Finally, computerized education, once accepted, would make it possible to eliminate illiteracy, not only in the United States, but in every nation in the world (Chapter 28).

Prologue
This book has one message: schools can use technology more effectively, and for the welfare of students, teachers and the nation, they must do so.

American businesses have made gigantic strides in the competitive global economy, and a large part of their gain has resulted from better applications of technology. Schools in the United States, despite their acquisition of millions of computers, continue to waddle along as they have for decades. They waste the power of these machines and reap negligible educational benefits from them.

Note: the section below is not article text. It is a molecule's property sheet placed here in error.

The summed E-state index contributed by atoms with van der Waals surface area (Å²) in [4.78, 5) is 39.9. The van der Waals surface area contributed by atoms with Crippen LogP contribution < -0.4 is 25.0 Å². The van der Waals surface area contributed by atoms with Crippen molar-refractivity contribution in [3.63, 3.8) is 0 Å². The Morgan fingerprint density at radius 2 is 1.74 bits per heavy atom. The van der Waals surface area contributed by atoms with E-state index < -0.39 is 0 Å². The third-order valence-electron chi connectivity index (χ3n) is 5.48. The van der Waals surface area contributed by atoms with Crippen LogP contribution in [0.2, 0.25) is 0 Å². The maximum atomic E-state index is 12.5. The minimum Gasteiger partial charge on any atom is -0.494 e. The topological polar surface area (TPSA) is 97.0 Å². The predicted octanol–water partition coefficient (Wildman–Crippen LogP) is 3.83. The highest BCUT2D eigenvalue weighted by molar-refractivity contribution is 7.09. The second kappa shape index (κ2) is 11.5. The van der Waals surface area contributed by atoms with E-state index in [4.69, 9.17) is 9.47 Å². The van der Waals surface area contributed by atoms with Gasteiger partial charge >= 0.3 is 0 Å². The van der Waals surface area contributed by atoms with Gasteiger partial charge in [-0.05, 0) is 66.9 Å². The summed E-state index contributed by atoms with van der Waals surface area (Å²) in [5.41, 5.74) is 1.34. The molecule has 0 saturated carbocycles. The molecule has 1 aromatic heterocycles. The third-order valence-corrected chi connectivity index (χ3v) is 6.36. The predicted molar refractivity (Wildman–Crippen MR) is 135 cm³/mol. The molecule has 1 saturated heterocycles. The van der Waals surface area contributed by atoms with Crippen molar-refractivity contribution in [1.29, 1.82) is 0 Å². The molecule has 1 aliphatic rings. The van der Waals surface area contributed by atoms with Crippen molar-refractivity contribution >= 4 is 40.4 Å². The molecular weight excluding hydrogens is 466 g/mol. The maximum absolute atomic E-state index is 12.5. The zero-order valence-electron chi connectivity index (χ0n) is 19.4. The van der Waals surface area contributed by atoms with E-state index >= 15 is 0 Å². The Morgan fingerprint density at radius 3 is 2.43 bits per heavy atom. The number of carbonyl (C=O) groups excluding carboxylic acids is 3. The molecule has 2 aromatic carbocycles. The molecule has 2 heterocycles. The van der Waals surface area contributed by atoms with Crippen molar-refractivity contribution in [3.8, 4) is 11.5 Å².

Meanwhile, fervent pleas from parents for improved schools result in verbal agreements from educators and politicians but no effective action or results. This dialogue has continued for years. The difficulties in education remain virtually untouched. Hope for major improvements under present conditions is little more than a fantasy.

Today's technology, if used differently, could bring advances that would improve education dramatically. Illiteracy could be eliminated, ordinary students could make massive gains, and restraints on bright students could dissolve. If computers are to be effective in schools, however, major changes must occur and that always frightens many parents, teachers, administrators, and politicians. Opposition is therefore inevitable.